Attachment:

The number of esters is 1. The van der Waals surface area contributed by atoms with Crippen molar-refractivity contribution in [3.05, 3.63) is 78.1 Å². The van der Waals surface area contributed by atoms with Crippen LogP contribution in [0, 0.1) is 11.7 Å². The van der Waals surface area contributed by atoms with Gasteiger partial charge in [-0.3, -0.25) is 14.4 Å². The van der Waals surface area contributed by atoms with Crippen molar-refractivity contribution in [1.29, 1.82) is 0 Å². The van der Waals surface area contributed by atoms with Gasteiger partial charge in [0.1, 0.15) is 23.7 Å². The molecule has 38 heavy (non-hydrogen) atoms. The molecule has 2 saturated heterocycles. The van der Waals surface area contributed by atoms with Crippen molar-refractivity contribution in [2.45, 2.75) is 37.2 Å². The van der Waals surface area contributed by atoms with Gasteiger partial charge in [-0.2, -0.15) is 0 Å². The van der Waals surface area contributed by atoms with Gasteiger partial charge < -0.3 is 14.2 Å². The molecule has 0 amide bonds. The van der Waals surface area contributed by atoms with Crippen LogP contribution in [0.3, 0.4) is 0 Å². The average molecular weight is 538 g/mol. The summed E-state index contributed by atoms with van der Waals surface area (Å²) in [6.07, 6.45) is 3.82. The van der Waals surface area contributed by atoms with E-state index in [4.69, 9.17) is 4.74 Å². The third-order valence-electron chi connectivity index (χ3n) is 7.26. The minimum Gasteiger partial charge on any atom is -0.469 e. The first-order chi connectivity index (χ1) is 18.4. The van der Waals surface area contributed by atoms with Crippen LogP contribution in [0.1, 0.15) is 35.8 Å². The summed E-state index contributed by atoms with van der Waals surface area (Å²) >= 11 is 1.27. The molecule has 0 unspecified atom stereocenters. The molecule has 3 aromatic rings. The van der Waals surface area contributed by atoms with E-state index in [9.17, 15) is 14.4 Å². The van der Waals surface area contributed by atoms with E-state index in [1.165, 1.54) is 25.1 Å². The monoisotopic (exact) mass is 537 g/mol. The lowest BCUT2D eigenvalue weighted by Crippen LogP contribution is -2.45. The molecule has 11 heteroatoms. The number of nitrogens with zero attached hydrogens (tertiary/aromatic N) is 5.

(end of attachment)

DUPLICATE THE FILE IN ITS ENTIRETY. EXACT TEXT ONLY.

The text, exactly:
The number of esters is 1. The van der Waals surface area contributed by atoms with Crippen molar-refractivity contribution in [3.05, 3.63) is 78.1 Å². The van der Waals surface area contributed by atoms with Crippen LogP contribution in [0, 0.1) is 11.7 Å². The van der Waals surface area contributed by atoms with Gasteiger partial charge in [-0.3, -0.25) is 14.4 Å². The van der Waals surface area contributed by atoms with Crippen molar-refractivity contribution in [1.29, 1.82) is 0 Å². The van der Waals surface area contributed by atoms with Gasteiger partial charge in [0.1, 0.15) is 23.7 Å². The molecule has 38 heavy (non-hydrogen) atoms. The molecule has 2 saturated heterocycles. The van der Waals surface area contributed by atoms with Crippen molar-refractivity contribution in [2.45, 2.75) is 37.2 Å². The van der Waals surface area contributed by atoms with Gasteiger partial charge in [-0.2, -0.15) is 0 Å². The van der Waals surface area contributed by atoms with Gasteiger partial charge < -0.3 is 14.2 Å². The molecule has 0 amide bonds. The van der Waals surface area contributed by atoms with Crippen LogP contribution in [0.3, 0.4) is 0 Å². The average molecular weight is 538 g/mol. The summed E-state index contributed by atoms with van der Waals surface area (Å²) in [6.07, 6.45) is 3.82. The van der Waals surface area contributed by atoms with E-state index in [4.69, 9.17) is 4.74 Å². The third-order valence-electron chi connectivity index (χ3n) is 7.26. The minimum Gasteiger partial charge on any atom is -0.469 e. The first-order chi connectivity index (χ1) is 18.4. The van der Waals surface area contributed by atoms with Crippen LogP contribution in [0.1, 0.15) is 35.8 Å². The summed E-state index contributed by atoms with van der Waals surface area (Å²) >= 11 is 1.27. The molecule has 0 unspecified atom stereocenters. The molecule has 3 aromatic rings. The van der Waals surface area contributed by atoms with E-state index in [9.17, 15) is 14.4 Å². The van der Waals surface area contributed by atoms with E-state index in [1.165, 1.54) is 25.1 Å². The monoisotopic (exact) mass is 537 g/mol. The lowest BCUT2D eigenvalue weighted by Crippen LogP contribution is -2.45. The molecule has 11 heteroatoms. The number of nitrogens with zero attached hydrogens (tertiary/aromatic N) is 5.